Sindh is located on the western corner of South Asia, bordering the Iranian plateau in the west. Geographically it is the third largest province of Pakistan, stretching about 579 kilometres (360 mi) from north to south and 442 kilometres (275 mi) (extreme) or 281 kilometres (175 mi) (average) from east to west, with an area of 140,915 square kilometres (54,408 sq mi) of Pakistani territory. Sindh is bounded by the Thar Desert to the east, the Kirthar Mountains to the west, and the Arabian Sea in the south. In the centre is a fertile plain around the Indus River.
Sindh lies in a tropical to subtropical region; it is hot in the summer and mild to warm in winter. Temperatures frequently rise above 46 °C (115 °F) between May and August, and the minimum average temperature of 2 °C (36 °F) occurs during December and January in the northern and higher elevated regions. The annual rainfall averages about seven inches, falling mainly during July and August. The southwest monsoon wind begins to blow in mid-February and continues until the end of September, whereas the cool northerly wind blows during the winter months from October to January.
Sindh lies between the two monsoons—the southwest monsoon from the Indian Ocean and the northeast or retreating monsoon, deflected towards it by the Himalayan mountains—and escapes the influence of both. The regions scarcity of rainfall is compensated by the inundation of the Indus twice a year, caused by the spring and summer melting of Himalayan snow and by rainfall in the monsoon season.
Sindh is divided into three climatic regions: Siro (the upper region, centred on Jacobabad), Wicholo (the middle region, centred on Hyderabad), and Lar (the lower region, centred on Karachi). The thermal equator passes through upper Sindh, where the air is generally very dry. Central Sindhs temperatures are generally lower than those of upper Sindh but higher than those of lower Sindh. Dry hot days and cool nights are typical during the summer. Central Sindhs maximum temperature typically reaches 43–44 °C (109–111 °F). Lower Sindh has a damper and humid maritime climate affected by the southwestern winds in summer and northeastern winds in winter, with lower rainfall than Central Sindh. Lower Sindhs maximum temperature reaches about 35–38 °C (95–100 °F). In the Kirthar range at 1,800 m (5,900 ft) and higher at Gorakh Hill and other peaks in Dadu District, temperatures near freezing have been recorded and brief snowfall is received in the winters.
Sindh has the second largest economy in Pakistan. Its GDP per capita was $1,400 in 2010 which is 50 per cent more than the rest of the nation or 35 per cent more than the national average. Historically, Sindhs contribution to Pakistans GDP has been between 30% to 32.7%. Its share in the service sector has ranged from 21% to 27.8% and in the agriculture sector from 21.4% to 27.7%. Performance wise, its best sector is the manufacturing sector, where its share has ranged from 36.7% to 46.5%. Since 1972, Sindhs GDP has expanded by 3.6 times.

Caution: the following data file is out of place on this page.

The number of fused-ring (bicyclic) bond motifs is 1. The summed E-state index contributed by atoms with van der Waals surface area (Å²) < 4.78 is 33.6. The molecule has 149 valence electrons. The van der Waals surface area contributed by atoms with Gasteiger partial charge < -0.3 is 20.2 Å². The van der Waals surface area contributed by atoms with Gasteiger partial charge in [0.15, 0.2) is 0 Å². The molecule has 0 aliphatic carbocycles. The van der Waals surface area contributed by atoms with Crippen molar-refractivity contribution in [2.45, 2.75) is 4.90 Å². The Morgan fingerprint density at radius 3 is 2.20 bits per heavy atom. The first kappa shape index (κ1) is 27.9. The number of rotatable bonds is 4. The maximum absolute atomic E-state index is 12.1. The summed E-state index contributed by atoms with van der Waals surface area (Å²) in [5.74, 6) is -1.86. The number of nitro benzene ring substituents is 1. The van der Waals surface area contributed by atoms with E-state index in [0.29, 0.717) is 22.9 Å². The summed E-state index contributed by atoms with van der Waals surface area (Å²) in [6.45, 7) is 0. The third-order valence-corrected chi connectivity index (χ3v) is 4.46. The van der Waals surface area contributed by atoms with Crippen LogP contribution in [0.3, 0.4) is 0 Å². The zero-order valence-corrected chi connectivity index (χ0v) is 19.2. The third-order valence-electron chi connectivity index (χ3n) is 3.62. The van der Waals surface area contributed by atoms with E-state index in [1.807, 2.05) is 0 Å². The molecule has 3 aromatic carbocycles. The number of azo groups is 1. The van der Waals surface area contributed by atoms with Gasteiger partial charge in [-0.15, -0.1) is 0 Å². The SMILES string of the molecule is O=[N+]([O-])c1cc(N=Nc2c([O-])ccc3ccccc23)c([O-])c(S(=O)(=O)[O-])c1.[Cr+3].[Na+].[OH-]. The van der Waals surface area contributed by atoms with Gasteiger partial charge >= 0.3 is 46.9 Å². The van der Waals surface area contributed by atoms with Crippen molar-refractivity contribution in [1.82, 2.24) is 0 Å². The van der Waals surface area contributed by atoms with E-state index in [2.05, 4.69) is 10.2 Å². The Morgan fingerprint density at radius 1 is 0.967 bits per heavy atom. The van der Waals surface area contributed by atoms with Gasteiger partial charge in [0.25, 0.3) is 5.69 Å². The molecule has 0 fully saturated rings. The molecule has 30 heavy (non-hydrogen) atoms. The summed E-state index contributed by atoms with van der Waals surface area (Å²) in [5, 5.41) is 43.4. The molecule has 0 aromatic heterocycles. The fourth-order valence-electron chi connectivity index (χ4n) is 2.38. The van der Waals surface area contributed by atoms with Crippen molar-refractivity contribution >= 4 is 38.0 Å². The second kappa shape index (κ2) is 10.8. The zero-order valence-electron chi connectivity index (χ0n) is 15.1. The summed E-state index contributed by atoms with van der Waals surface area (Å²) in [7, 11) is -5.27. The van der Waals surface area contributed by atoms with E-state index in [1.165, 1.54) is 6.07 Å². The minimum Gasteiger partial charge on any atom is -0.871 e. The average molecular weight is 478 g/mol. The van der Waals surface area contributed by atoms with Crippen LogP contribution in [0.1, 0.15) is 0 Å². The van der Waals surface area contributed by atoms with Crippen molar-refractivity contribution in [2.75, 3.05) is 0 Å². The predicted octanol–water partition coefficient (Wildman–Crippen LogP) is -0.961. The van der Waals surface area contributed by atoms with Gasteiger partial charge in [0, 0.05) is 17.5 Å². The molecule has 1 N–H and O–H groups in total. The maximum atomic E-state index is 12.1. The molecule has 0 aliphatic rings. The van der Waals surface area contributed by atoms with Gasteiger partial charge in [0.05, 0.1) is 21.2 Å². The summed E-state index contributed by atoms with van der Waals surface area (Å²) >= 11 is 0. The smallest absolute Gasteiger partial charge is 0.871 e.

Sindhi culture is known all over the world for its arts, crafts and heritage.
Sindhi cuisine (Sindhi: ???? ????) refers to the native cuisine of the Sindhi people from Sindh, Pakistan. The daily food in most Sindhi households consists of wheat-based flat-bread (phulka) and rice accompanied by two dishes, one gravy and one dry. Today, Sindhi food is eaten in many countries including India, where a sizeable number of Hindu Sindhis migrated following the independence in 1947.
The arrival of Islam within South Asia influenced the local cuisine to a great degree. Since Muslims are forbidden to eat pork or consume alcohol and the Halal dietary guidelines are strictly observed, Muslim Sindhis focus on ingredients such as beef, lamb, chicken, fish, vegetables and traditional fruit and dairy. Hindu Sindhi cuisine is almost identical with the difference that beef is omitted. The influence of Central Asian, South Asian and Middle Eastern cuisine in Sindhi food is ubiquitous.Sai bhaji chawal, a popular dish from Sindh consists of white steamed rice served with spinach curry which is given a tarka with tomatoes,onions and garlics.Koki is another popular Sindhi flat-bread that is prepared with wheat flour and goes well with any dal, sabzi or even curd or chai.Vermicelli, typically served as a sweetened (sometimes milk-based) dessert, is popular: Muslim Sindhis serve it on Bakri-Id and Eid ul-Fitr. On special religious occasions, mitho lolo, accompanied with milk, is given to the poor.Mitho lolo is also served with chilled buttermilk called Matho on various occasions.A special sweet dish called Kheer Kharkun are prepared and served on Eid ul-Fitr, it is prepared by mixing dates and milk, and slowly simmering the mixture for few hours. The dish is eaten hot in winters and cold in summers.Taryal Patata, a staple of Sindhi diet, is a form of thinly sliced, pan fried potatoes with local spices. They are consumed in most rural households typically at dinner but can be consumed even for breakfast and lunch alongside other meals. One popular Sindhi way of having "patatas" is to eat it with plain white rice with daal to accompany itPallo Machi, a popular Sindhi delicacy, is Hilsha fish prepared with numerous cooking methods. It can be deep fried and garnished with local spices, can be cooked with onions and potatoes into a traditional fish meal or barbequed. The fish often has roe, which is called "aani" in Sindhi and is enjoyed as a delicacy. Often fried alongside the palla and served with the fish fillets.Palli, is a saag or leafy green from the Chickpeas, and is enjoyed either cooked by itself like spinach or with fish cooked in the palli and called "Machi Palli". The saag has a very unique flavor and is quite different than spinach or mustard saag and has a slightly sour and salty taste to it. It can take getting used to for the uninitiated